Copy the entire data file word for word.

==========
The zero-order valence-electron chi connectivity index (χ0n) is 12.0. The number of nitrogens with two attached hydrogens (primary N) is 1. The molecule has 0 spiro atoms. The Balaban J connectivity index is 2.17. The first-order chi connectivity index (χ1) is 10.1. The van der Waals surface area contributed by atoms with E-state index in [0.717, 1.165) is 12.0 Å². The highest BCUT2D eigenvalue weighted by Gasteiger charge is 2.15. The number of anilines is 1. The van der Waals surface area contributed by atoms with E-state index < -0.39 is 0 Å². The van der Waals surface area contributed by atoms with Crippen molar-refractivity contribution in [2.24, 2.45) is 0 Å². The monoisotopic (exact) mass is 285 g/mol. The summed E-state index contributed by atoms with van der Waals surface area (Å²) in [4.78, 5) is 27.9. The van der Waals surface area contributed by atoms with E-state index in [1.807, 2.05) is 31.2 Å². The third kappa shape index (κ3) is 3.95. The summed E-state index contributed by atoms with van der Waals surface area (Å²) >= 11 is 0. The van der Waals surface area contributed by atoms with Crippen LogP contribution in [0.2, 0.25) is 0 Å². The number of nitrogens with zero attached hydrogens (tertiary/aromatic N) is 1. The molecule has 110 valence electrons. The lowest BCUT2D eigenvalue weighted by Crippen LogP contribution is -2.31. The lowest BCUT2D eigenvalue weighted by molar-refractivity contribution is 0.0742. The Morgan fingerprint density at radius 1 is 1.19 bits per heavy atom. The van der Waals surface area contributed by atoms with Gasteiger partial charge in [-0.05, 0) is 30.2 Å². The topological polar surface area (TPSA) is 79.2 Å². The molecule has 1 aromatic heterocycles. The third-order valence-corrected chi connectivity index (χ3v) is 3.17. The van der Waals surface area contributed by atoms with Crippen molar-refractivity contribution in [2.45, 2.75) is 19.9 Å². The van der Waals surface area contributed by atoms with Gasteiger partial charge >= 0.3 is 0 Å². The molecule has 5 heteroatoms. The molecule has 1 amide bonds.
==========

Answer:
The zero-order valence-electron chi connectivity index (χ0n) is 12.0. The number of nitrogens with two attached hydrogens (primary N) is 1. The molecule has 0 spiro atoms. The Balaban J connectivity index is 2.17. The first-order chi connectivity index (χ1) is 10.1. The van der Waals surface area contributed by atoms with E-state index in [0.717, 1.165) is 12.0 Å². The highest BCUT2D eigenvalue weighted by Gasteiger charge is 2.15. The number of anilines is 1. The van der Waals surface area contributed by atoms with E-state index < -0.39 is 0 Å². The van der Waals surface area contributed by atoms with Crippen molar-refractivity contribution in [2.24, 2.45) is 0 Å². The monoisotopic (exact) mass is 285 g/mol. The summed E-state index contributed by atoms with van der Waals surface area (Å²) in [4.78, 5) is 27.9. The van der Waals surface area contributed by atoms with E-state index in [1.807, 2.05) is 31.2 Å². The third kappa shape index (κ3) is 3.95. The summed E-state index contributed by atoms with van der Waals surface area (Å²) >= 11 is 0. The van der Waals surface area contributed by atoms with Crippen LogP contribution in [0.2, 0.25) is 0 Å². The number of nitrogens with zero attached hydrogens (tertiary/aromatic N) is 1. The molecule has 110 valence electrons. The lowest BCUT2D eigenvalue weighted by Crippen LogP contribution is -2.31. The lowest BCUT2D eigenvalue weighted by molar-refractivity contribution is 0.0742. The Morgan fingerprint density at radius 1 is 1.19 bits per heavy atom. The van der Waals surface area contributed by atoms with Gasteiger partial charge in [-0.05, 0) is 30.2 Å². The topological polar surface area (TPSA) is 79.2 Å². The molecule has 1 aromatic heterocycles. The third-order valence-corrected chi connectivity index (χ3v) is 3.17. The van der Waals surface area contributed by atoms with Crippen molar-refractivity contribution in [2.45, 2.75) is 19.9 Å². The van der Waals surface area contributed by atoms with Gasteiger partial charge >= 0.3 is 0 Å². The molecule has 5 heteroatoms. The molecule has 1 amide bonds.